Copernicus is spinning in his grave

Scientific Savvy? In U.S., Not Much

Dr. Miller's data reveal some yawning gaps in basic knowledge. American adults in general do not understand what molecules are (other than that they are really small). Fewer than a third can identify DNA as a key to heredity. Only about 10 percent know what radiation is. One adult American in five thinks the Sun revolves around the Earth, an idea science had abandoned by the 17th century.

That is the most pathetic thing I have ever heard. One in five. Of adults. That are allowed to vote. That spawn more equally idiotic offspring.

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20% PERCENT?! That' simply can't be right.

Reaper81 wrote:

20% PERCENT?! That' simply can't be right.

You think it's more too?

Err... what? *Blinks incredulously*

The last two paragraphs of that article make me want to weep proper man-tears.

Yeah, I believe it.
I typed out a rant and then deleted it. I find myself doing that a lot lately.
It all boils down to this: How can we educate a group of people that don't want to be educated?

Religion is the opiate of the masses...

Yeah, I said it

I don't think it's as simple as that Rezzy.

The fact of the matter is that 90% of adults don't NEED to know what radiation is. 66% don't NEED to know how DNA works. Probably 99% don't really NEED to know about the solar system. We're all fairly intelligent people (none of us use AOL, right?) so we just absorb this kind of thing as we consider the world around us. Most people aren't stupid, but they've got their own sh*t to worry about. How stuff works isn't as important as that it works.

You work 8 long hours in a job you hate for minimum wage, and when you come home do you learn about chemistry, or do you crack a beer and put on American Idol?

Some people just don't have curious minds.

You work 8 long hours in a job you hate for minimum wage, and when you come home do you learn about chemistry, or do you crack a beer and put on American Idol?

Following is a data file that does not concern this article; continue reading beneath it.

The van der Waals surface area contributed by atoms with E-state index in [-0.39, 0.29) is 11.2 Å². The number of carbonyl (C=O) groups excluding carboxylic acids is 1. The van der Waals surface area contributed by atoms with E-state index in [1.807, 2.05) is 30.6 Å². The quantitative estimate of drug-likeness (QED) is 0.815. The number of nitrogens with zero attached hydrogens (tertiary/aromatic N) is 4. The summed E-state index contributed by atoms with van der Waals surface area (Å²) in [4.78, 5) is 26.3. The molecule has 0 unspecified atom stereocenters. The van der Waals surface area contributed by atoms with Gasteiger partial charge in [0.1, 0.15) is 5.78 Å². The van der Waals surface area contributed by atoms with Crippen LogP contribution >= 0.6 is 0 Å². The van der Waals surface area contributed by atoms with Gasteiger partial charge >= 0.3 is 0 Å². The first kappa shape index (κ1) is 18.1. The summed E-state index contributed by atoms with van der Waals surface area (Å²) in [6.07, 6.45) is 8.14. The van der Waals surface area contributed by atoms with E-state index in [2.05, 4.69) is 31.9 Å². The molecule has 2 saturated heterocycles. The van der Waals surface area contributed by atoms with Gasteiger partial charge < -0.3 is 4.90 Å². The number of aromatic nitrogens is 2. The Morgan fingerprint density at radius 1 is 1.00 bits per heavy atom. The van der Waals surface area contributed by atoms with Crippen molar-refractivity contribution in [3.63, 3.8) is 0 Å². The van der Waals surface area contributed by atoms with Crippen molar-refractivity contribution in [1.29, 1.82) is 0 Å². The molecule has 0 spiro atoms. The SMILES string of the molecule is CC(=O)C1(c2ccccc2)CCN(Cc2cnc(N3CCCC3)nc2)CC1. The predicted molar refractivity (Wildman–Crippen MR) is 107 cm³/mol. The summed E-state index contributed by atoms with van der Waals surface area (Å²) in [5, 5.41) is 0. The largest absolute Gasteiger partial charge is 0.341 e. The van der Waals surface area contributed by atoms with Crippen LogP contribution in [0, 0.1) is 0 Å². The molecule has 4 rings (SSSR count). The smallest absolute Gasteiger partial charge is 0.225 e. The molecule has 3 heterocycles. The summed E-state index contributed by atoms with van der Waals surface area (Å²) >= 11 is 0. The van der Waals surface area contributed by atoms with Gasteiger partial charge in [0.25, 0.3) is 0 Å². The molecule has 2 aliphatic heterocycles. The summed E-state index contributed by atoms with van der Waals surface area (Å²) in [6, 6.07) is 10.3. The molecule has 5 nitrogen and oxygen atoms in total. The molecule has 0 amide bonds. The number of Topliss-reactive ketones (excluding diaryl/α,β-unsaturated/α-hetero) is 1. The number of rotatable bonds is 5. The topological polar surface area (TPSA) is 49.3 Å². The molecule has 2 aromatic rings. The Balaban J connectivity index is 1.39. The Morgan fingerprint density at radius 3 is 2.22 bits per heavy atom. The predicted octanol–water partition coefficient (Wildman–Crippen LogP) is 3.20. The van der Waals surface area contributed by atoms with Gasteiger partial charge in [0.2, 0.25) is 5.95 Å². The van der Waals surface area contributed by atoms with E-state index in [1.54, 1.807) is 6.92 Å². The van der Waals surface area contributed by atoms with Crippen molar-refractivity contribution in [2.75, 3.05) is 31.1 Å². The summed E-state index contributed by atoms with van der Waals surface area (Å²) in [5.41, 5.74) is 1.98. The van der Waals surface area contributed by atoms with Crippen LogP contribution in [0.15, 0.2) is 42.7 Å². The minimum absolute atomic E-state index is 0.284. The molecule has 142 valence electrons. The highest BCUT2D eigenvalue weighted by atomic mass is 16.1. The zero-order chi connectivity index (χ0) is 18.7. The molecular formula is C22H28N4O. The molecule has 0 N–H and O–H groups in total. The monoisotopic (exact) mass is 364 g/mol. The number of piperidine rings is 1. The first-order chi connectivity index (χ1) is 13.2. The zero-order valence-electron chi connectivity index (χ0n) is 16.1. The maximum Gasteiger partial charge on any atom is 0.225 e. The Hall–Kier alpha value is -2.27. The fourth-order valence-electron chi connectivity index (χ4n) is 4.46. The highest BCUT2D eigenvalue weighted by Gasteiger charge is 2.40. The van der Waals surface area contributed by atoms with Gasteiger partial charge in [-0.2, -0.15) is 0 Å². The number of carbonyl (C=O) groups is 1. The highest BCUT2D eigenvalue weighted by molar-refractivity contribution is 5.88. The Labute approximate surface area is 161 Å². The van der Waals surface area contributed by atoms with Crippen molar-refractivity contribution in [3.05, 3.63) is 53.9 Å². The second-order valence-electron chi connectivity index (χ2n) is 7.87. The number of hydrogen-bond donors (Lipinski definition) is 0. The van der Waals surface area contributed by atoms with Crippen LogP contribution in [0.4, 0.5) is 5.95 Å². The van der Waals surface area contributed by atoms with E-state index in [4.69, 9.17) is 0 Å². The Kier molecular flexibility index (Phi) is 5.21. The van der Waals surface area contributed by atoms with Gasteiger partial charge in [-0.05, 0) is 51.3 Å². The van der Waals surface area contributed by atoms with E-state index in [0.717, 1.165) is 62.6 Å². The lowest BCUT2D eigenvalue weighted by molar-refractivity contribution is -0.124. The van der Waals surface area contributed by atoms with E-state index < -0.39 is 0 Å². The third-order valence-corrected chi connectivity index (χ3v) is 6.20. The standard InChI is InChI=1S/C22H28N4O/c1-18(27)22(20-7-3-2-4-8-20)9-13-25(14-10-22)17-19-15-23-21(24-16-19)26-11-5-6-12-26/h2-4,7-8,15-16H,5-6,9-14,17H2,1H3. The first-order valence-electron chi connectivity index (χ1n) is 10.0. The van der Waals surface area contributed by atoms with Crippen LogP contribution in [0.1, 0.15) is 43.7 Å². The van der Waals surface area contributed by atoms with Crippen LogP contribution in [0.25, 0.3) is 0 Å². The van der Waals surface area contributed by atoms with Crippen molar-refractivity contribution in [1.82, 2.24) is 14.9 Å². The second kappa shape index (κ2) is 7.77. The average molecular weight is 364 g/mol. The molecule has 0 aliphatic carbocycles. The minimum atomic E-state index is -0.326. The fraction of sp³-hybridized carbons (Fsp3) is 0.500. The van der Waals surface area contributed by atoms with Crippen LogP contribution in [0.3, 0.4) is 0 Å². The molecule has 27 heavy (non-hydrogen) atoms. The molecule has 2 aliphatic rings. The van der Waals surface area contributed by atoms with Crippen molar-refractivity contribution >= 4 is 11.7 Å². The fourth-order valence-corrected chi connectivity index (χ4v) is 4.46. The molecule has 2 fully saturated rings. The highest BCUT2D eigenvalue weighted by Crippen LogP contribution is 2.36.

Some people just don't have curious minds.

Except some of this basic stuff is taught in highschool and lower.

You're being far to easy on them saying they just do not have curious minds. These people are morons.

One adult American in five thinks the Sun revolves around the Earth, an idea science had abandoned by the 17th century.

I'm far more likely to believe that one in five adults doesn't know how to read and understand a survey question. This seems a little too extreme.

Of course, the general premise, that people lack basic understanding of scientific concepts, is quite correct from my experience.

Dr.Ghastly wrote:

Except some of this basic stuff is taught in highschool and lower.

You're being far to easy on them saying they just do not have curious minds. These people are morons.

It's a question of retention. Like I said, people like us just tend to pick things up. I would sit in biology class and just absorb, and years later I could recite the name of every bone and muscle in the body without looking in a book (I'm getting a bit rusty now!). But for many people, what they hear in school is only important until they pass the exam, and afterwards, who cares?

DrunkenSleipnir wrote:

I'm far more likely to believe that one in five adults doesn't know how to read and understand a survey question. This seems a little too extreme.

I thought about this too. I wonder how many people were just being sarcastic assholes.

DrunkenSleipnir wrote:
One adult American in five thinks the Sun revolves around the Earth, an idea science had abandoned by the 17th century.

I'm far more likely to believe that one in five adults doesn't know how to read and understand a survey question. This seems a little too extreme.

Of course, the general premise, that people lack basic understanding of scientific concepts, is quite correct from my experience.

I'm with you, DS. I think this guy's research shows more that people don't know how to answer a poorly worded survey question. In the article, its mentioned that only 10% of Americans know what radiation is; but then later in the article, it is mentioned that the surveyers asked if people knew what Strontium-90 is. Was that the question that definitively proved that only 10% of Americans didn't know what radiation is? Because I can know what radiation is and not know the importance of strontium 90.

I took a look at this guy's curriculum vitae (on his website, here). Notice that he lists only two papers that have appeared in peer reviewed journals. Everything else is reports directly to the NSF or chapters in a compilation. His work, from what I can find, is seriously lacking peer review, which to me is very suspicious. I agree that the average American knows less than they should about scientific matters, but I don't think we should take the word of an alarmist without question either.